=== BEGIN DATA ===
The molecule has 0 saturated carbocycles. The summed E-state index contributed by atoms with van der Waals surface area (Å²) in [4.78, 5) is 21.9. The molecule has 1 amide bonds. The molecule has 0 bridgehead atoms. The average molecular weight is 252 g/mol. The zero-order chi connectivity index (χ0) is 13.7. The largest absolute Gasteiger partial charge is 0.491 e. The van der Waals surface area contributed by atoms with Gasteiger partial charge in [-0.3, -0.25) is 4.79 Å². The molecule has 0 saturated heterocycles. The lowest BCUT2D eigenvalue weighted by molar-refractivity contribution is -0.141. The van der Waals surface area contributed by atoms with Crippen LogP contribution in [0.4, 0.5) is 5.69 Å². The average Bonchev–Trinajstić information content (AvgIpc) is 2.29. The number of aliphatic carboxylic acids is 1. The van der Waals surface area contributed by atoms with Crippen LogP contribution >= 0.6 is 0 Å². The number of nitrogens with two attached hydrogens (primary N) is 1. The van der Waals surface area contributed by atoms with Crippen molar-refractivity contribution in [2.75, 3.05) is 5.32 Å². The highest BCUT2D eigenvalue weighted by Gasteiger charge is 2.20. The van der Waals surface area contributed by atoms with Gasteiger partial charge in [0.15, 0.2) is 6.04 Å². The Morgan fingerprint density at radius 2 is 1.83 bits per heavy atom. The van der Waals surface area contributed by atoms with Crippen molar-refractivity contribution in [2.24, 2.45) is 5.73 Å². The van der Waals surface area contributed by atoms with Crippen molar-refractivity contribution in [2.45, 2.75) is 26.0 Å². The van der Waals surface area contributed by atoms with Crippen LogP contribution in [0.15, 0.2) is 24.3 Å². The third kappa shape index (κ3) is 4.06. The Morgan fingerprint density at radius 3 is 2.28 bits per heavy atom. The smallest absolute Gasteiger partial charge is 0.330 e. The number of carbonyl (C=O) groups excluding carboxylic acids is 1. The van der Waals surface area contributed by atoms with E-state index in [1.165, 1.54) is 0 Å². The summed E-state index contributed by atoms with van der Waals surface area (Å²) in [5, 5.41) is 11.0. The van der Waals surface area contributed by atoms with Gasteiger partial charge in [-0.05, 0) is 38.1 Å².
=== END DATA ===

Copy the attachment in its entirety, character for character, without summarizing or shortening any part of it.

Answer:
The molecule has 0 saturated carbocycles. The summed E-state index contributed by atoms with van der Waals surface area (Å²) in [4.78, 5) is 21.9. The molecule has 1 amide bonds. The molecule has 0 bridgehead atoms. The average molecular weight is 252 g/mol. The zero-order chi connectivity index (χ0) is 13.7. The largest absolute Gasteiger partial charge is 0.491 e. The van der Waals surface area contributed by atoms with Gasteiger partial charge in [-0.3, -0.25) is 4.79 Å². The molecule has 0 saturated heterocycles. The lowest BCUT2D eigenvalue weighted by molar-refractivity contribution is -0.141. The van der Waals surface area contributed by atoms with Crippen LogP contribution in [0.4, 0.5) is 5.69 Å². The average Bonchev–Trinajstić information content (AvgIpc) is 2.29. The number of aliphatic carboxylic acids is 1. The van der Waals surface area contributed by atoms with Crippen LogP contribution >= 0.6 is 0 Å². The number of nitrogens with two attached hydrogens (primary N) is 1. The van der Waals surface area contributed by atoms with Crippen molar-refractivity contribution in [2.75, 3.05) is 5.32 Å². The highest BCUT2D eigenvalue weighted by Gasteiger charge is 2.20. The van der Waals surface area contributed by atoms with Gasteiger partial charge in [0.15, 0.2) is 6.04 Å². The Morgan fingerprint density at radius 2 is 1.83 bits per heavy atom. The van der Waals surface area contributed by atoms with Crippen molar-refractivity contribution in [2.24, 2.45) is 5.73 Å². The van der Waals surface area contributed by atoms with Crippen molar-refractivity contribution in [2.45, 2.75) is 26.0 Å². The van der Waals surface area contributed by atoms with Crippen LogP contribution in [0.15, 0.2) is 24.3 Å². The third kappa shape index (κ3) is 4.06. The Morgan fingerprint density at radius 3 is 2.28 bits per heavy atom. The smallest absolute Gasteiger partial charge is 0.330 e. The number of carbonyl (C=O) groups excluding carboxylic acids is 1. The van der Waals surface area contributed by atoms with E-state index in [1.165, 1.54) is 0 Å². The summed E-state index contributed by atoms with van der Waals surface area (Å²) in [5, 5.41) is 11.0. The van der Waals surface area contributed by atoms with Gasteiger partial charge in [-0.05, 0) is 38.1 Å².